Child sexual abuse: Paedophiles in holy garbs molest kids, betraying parents’ trust

Though parents worry about their kids’ safety at school and parks, most abuse cases occur at home.

Mavra Bari February 27, 2012


It is a taboo subject in Pakistan but child molestation is quite common in our society, particularly in families where the parents or guardians are either unaware of the danger or are too unsuspecting of relatives, friends, servants and tutors. Among the last group, the religious teacher, who is considered too pious to do anything of the kind, is the most to be feared as the youngest children are put under his care to learn the Quran. The paedophile dons many garbs but the holy mantle is the most handy in this perversion.

With increasing stress on religious education under the growing influence of TV evangelists and parents having no time to take upon themselves this responsibility, young defenceless kids are being sent to madrassas or maulvis being hired to provide home tuition to boys and girls at home.

Horrifying accounts of child molestation have surfaced as a result of a survey conducted by The Express Tribune.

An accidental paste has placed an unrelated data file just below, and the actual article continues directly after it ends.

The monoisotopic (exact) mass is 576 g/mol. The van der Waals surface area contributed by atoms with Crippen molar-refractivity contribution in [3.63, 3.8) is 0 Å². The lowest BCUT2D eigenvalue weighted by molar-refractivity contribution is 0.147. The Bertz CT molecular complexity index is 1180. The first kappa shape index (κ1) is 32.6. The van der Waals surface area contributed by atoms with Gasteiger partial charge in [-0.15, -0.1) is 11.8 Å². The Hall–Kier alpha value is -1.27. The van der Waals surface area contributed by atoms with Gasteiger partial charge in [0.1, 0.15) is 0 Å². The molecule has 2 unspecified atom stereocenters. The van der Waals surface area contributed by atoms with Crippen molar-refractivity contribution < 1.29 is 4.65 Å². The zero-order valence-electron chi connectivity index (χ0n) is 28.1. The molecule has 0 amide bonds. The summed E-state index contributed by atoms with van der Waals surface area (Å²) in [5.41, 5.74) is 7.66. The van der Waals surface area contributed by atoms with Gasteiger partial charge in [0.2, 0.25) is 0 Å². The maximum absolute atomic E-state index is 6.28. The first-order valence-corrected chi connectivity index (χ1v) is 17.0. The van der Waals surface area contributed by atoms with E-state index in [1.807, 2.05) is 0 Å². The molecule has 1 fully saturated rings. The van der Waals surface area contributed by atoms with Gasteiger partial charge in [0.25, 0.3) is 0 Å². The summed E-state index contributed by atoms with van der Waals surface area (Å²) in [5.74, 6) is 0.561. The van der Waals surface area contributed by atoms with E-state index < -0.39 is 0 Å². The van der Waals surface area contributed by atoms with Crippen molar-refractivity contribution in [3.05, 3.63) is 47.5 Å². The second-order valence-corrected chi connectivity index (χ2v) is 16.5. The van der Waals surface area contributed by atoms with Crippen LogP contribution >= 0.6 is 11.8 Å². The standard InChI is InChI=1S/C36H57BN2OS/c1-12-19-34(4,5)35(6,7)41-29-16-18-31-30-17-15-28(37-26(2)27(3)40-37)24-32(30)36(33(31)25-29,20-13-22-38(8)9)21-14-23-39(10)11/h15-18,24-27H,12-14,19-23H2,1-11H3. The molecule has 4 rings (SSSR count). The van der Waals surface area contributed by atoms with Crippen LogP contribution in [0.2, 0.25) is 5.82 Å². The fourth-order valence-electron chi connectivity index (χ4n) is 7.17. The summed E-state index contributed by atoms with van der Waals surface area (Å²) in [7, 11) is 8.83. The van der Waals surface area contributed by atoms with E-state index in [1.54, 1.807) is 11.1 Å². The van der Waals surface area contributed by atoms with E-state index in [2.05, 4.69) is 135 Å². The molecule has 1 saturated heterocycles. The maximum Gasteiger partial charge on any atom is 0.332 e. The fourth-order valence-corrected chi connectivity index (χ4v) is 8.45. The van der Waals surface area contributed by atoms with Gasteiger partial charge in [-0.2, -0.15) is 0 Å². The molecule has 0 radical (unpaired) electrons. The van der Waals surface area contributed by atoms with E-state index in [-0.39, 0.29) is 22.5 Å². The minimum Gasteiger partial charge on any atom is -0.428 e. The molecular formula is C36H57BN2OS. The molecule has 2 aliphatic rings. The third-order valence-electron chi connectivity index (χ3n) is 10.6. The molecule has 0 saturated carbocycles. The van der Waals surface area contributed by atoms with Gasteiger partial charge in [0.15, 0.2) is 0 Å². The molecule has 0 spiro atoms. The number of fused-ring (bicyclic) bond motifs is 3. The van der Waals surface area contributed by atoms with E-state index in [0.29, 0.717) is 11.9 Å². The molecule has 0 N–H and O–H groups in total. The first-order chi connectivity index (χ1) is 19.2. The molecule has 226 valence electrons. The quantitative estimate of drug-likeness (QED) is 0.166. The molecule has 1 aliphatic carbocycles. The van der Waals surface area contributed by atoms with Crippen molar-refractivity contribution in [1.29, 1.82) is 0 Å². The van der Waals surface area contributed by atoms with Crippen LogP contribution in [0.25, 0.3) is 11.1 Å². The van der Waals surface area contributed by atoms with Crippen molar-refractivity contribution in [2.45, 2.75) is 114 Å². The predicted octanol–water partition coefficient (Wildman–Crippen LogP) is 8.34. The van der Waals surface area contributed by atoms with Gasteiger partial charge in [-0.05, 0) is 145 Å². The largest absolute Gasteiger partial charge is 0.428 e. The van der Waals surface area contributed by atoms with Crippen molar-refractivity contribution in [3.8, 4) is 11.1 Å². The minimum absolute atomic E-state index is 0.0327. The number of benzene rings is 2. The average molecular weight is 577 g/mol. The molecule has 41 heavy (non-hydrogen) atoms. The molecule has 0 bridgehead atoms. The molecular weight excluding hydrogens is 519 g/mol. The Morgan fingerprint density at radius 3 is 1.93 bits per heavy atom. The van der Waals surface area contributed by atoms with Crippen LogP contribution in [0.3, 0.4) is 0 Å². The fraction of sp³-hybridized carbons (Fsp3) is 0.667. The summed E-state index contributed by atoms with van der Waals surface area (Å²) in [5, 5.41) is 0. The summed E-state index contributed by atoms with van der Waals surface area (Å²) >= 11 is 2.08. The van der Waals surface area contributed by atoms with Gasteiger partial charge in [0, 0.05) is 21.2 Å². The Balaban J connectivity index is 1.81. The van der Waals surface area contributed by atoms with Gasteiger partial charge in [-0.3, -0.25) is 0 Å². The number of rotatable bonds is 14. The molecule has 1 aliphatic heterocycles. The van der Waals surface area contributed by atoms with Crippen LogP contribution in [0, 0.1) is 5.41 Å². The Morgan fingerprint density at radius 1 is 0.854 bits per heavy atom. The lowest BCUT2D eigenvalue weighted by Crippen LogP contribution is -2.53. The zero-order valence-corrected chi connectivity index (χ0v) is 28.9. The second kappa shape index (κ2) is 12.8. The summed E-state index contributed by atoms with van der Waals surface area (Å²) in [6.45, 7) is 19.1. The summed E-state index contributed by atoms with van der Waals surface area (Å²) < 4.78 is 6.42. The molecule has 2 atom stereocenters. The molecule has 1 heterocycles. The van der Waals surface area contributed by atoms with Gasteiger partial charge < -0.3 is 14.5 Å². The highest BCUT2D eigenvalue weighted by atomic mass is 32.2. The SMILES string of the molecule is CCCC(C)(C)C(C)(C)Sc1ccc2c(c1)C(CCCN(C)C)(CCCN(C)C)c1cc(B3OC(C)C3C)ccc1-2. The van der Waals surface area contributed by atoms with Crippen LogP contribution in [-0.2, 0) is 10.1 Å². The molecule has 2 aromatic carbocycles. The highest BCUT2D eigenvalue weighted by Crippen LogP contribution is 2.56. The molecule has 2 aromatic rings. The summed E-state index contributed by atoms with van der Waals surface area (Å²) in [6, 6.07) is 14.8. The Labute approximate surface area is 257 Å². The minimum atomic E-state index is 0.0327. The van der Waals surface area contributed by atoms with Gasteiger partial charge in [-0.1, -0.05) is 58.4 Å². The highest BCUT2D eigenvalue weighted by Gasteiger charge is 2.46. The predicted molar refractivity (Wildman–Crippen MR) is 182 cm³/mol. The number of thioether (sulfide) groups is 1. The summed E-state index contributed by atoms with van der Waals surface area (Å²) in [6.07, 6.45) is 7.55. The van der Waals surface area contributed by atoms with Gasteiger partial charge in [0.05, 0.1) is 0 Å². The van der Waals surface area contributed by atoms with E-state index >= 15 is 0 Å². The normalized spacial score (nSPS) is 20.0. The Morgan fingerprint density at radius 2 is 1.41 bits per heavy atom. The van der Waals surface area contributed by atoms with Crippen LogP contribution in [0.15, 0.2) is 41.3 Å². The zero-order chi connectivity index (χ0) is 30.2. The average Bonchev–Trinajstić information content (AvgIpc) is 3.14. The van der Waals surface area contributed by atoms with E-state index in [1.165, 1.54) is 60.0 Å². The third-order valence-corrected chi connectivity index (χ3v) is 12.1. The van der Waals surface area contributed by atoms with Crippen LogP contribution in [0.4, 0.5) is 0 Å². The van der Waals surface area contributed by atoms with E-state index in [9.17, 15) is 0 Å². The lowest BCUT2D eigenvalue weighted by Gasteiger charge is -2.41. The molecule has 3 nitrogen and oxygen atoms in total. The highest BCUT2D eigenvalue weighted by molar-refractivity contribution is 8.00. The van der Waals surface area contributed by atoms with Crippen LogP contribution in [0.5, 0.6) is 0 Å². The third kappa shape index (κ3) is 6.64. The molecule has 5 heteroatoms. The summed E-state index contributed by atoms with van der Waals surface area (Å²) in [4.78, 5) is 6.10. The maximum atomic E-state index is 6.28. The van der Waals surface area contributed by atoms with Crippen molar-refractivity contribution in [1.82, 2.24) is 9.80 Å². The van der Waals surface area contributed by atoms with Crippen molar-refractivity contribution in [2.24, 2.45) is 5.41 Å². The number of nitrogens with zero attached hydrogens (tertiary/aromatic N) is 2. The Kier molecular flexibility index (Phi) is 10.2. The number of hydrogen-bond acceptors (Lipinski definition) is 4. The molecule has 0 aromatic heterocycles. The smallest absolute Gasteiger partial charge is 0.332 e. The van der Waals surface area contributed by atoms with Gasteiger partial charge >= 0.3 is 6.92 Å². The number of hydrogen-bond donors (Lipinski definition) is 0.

Parents are always worrisome about sex offenders being a threat to their children; therefore a close safeguard is upheld with strangers. However, most sexual abuse offenders are acquainted with their victims.

According to Sahil, an organisation working on child abuse and awareness raising campaigns, acquaintances including teachers, van drivers, shop keepers, servants, friends of the family, etc make up the first category of child sex offender, whereas strangers make up the second. Lastly, the third category is relatives of the child.

Unfortunately in Pakistan another kind of silent predator exists, that of the ‘maulvi saab’ (Quran instructor) who is a threat to children. While in no way stating that all ‘maulvi saabs’ are sexual offenders, this is an attempt to shed some light on few of the victims of this heinous crime.